The Mac at 25

Today the Apple Macintosh is 25 years old — quite something for the only _other_ personal computer to survive in the face of the IBM PC/ MS DOS / Windows onslaught, that saw off the Sinclair computers, the Amiga, the Atari, the Amstrad, the Sharp, the PET, and all the other that were dancing around and still going strong back in 1984.

I didn’t see my first Mac until 1990, and I was instantly smitten. Heavily used by the graphic design industry, I saw one first at a printer’s. With a 21″ screen (greyscale, in those days), and a smooth, effortless interface, it was a world away from the clunky DOS, GEM, Desqview and Windows that I was used to. While we were busy endlessly playing with IRQs and base-addresses on our PCs to make them work with a Novell network, Mac users could simply plug their machines together via LocalTalk, and have instant networking. Of course, Mac users didn’t necessarily endear themselves to the rest of us: when a printer’s boy turned up one day in our office with some leaflets, looked round, and said ‘I bet you wish you had a Mac’, I did feel like throttling him.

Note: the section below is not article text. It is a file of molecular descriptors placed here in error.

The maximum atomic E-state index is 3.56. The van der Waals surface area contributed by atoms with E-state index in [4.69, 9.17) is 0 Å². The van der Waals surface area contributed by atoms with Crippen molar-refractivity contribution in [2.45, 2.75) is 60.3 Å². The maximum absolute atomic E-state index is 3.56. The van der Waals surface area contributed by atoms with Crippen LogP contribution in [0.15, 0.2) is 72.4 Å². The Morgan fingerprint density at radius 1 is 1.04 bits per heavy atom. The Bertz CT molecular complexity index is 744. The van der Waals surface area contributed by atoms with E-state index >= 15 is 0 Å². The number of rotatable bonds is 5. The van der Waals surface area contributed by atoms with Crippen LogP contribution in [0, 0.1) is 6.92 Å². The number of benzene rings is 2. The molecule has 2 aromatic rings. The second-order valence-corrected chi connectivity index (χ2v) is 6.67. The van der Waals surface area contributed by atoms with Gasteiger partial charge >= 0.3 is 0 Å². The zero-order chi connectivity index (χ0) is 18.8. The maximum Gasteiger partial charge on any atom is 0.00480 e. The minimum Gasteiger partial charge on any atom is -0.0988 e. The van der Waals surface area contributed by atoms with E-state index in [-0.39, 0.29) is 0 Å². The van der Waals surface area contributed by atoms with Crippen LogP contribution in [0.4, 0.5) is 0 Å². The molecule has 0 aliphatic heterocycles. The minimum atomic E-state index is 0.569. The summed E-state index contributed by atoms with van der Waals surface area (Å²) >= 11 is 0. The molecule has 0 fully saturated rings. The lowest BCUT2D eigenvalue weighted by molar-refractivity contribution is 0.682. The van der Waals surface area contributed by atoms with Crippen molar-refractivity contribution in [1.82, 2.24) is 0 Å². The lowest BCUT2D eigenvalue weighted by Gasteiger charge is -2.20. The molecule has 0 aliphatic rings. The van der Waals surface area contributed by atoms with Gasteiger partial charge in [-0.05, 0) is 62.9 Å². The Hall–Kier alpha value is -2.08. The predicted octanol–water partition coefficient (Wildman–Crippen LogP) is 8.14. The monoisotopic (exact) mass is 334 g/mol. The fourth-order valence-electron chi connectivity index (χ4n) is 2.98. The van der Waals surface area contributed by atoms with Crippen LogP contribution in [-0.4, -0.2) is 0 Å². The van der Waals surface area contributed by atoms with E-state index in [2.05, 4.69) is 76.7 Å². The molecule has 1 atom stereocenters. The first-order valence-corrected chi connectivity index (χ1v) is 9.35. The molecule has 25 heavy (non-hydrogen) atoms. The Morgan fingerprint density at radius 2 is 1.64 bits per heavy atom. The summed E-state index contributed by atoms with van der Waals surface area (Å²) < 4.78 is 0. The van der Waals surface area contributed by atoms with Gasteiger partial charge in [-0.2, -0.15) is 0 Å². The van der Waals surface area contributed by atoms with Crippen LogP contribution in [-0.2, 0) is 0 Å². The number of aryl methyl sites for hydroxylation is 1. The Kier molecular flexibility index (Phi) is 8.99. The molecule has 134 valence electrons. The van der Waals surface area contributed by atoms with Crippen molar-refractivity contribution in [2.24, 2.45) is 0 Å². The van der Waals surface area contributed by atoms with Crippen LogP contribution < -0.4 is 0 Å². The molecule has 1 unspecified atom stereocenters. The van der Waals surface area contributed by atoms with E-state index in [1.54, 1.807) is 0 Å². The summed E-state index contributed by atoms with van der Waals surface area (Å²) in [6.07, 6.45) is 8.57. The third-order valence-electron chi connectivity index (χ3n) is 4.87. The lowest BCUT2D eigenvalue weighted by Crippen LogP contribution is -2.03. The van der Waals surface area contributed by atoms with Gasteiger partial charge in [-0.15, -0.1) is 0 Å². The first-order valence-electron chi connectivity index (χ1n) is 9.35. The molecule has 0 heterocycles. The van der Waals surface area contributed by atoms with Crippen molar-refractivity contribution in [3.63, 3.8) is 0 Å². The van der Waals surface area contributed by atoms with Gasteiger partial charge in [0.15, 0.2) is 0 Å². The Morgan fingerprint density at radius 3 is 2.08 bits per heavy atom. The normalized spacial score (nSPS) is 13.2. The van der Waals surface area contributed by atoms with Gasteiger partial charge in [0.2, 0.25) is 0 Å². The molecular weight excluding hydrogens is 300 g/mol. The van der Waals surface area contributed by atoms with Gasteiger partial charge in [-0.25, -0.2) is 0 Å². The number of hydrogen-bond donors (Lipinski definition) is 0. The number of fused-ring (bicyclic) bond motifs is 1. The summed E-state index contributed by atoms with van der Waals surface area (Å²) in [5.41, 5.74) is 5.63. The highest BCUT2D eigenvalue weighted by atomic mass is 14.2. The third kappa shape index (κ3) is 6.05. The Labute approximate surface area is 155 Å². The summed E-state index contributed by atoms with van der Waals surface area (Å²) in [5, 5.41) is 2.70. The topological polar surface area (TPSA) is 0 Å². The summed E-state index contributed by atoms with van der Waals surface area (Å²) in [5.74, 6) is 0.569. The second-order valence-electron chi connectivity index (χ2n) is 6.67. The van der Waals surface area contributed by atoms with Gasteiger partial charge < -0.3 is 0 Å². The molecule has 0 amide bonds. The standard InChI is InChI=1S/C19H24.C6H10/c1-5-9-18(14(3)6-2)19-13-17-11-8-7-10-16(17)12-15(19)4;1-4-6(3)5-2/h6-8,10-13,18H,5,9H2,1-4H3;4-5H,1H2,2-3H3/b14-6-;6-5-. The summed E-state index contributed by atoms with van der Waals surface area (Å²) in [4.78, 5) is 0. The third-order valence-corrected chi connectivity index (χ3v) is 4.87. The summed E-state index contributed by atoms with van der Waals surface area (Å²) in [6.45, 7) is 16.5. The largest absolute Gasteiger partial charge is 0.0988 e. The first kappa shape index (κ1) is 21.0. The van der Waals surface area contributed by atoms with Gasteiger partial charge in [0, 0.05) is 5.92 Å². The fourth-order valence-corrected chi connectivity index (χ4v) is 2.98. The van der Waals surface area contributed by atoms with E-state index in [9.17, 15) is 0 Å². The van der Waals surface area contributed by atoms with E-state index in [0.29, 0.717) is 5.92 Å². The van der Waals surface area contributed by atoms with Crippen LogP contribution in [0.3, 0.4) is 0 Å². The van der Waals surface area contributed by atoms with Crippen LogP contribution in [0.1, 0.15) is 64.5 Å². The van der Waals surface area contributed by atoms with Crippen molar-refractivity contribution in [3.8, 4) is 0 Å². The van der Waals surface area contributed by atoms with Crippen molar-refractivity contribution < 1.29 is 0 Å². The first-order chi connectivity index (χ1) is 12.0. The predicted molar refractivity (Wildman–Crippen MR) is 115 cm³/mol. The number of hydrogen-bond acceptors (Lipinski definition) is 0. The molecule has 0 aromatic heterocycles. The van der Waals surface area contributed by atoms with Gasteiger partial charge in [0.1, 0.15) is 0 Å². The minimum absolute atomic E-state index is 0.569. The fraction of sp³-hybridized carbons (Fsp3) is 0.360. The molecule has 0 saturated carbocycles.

Nonetheless, after having spent far too long geekily trying to make various hardware combinations work under Windows, I took the plunge in 1996 and bought a second-hand Mac II ci, for about £60. A year later, we got a 4400 — a much derided machine that served us well, and is still connected to our home network, although never switched on. I persuaded my employers to buy the same machine, before progressing, at work and at home, through the G3, the G4 cube, various PowerBooks, the G5, the flat-screen iMac, and now endlessly on into the world of Intel powered machines.

I still use Windows, mind you, though generally via Remote Desktop. Having been spoiled by the sleek, consistent, and crash-proof OS X interface, I find Windows almost infinitely clunky and unreliable. This is not really Microsoft’s fault. Running Office and Windows on a PC, it runs great. It’s just when you start loading up the drivers and supplied software for various odd bits of hardware — DVD robots, printers, label makers, ID Card makers, scanners, and so on — they all start clamouring for attention, with their inconsistent and buggy interfaces, and the Windows experience starts, once again, to remind me of trying to run Desqview 286 along with Windows 3 and GEM under Novell Netware ELS I: never a winner.

For people who want to have the right to be different, and do things their way, the Mac still offers what it did all the way back in 1984, when Ridley Scott’s iconic commercial presented it as a cry for freedom.

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